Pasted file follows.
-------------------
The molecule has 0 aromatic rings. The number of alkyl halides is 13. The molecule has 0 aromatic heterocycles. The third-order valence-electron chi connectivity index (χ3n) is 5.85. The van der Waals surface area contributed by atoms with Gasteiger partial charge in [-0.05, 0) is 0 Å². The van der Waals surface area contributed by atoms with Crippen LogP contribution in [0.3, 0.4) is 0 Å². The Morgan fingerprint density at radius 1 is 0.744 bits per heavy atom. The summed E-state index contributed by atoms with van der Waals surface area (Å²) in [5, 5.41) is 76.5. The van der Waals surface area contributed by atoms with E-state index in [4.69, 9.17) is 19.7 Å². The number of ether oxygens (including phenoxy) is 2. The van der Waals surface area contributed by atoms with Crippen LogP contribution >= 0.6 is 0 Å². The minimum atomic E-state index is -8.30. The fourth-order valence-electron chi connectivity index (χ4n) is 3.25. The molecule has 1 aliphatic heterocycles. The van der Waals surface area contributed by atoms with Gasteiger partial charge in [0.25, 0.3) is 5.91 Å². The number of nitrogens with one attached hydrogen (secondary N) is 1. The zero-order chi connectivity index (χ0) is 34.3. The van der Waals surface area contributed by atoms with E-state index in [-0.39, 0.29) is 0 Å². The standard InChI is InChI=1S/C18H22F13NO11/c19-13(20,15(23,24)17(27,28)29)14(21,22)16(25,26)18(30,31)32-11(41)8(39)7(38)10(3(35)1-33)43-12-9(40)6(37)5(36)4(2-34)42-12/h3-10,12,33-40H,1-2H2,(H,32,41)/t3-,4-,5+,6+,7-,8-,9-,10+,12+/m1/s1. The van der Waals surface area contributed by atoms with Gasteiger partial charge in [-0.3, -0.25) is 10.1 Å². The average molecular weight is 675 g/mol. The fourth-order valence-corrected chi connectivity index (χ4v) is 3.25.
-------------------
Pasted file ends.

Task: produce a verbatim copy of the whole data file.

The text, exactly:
The molecule has 0 aromatic rings. The number of alkyl halides is 13. The molecule has 0 aromatic heterocycles. The third-order valence-electron chi connectivity index (χ3n) is 5.85. The van der Waals surface area contributed by atoms with Gasteiger partial charge in [-0.05, 0) is 0 Å². The van der Waals surface area contributed by atoms with Crippen LogP contribution in [0.3, 0.4) is 0 Å². The Morgan fingerprint density at radius 1 is 0.744 bits per heavy atom. The summed E-state index contributed by atoms with van der Waals surface area (Å²) in [5, 5.41) is 76.5. The van der Waals surface area contributed by atoms with E-state index in [4.69, 9.17) is 19.7 Å². The number of ether oxygens (including phenoxy) is 2. The van der Waals surface area contributed by atoms with Crippen LogP contribution >= 0.6 is 0 Å². The minimum atomic E-state index is -8.30. The fourth-order valence-electron chi connectivity index (χ4n) is 3.25. The molecule has 1 aliphatic heterocycles. The van der Waals surface area contributed by atoms with Gasteiger partial charge in [0.25, 0.3) is 5.91 Å². The number of nitrogens with one attached hydrogen (secondary N) is 1. The zero-order chi connectivity index (χ0) is 34.3. The van der Waals surface area contributed by atoms with E-state index in [-0.39, 0.29) is 0 Å². The standard InChI is InChI=1S/C18H22F13NO11/c19-13(20,15(23,24)17(27,28)29)14(21,22)16(25,26)18(30,31)32-11(41)8(39)7(38)10(3(35)1-33)43-12-9(40)6(37)5(36)4(2-34)42-12/h3-10,12,33-40H,1-2H2,(H,32,41)/t3-,4-,5+,6+,7-,8-,9-,10+,12+/m1/s1. The van der Waals surface area contributed by atoms with Gasteiger partial charge in [-0.3, -0.25) is 10.1 Å². The average molecular weight is 675 g/mol. The fourth-order valence-corrected chi connectivity index (χ4v) is 3.25.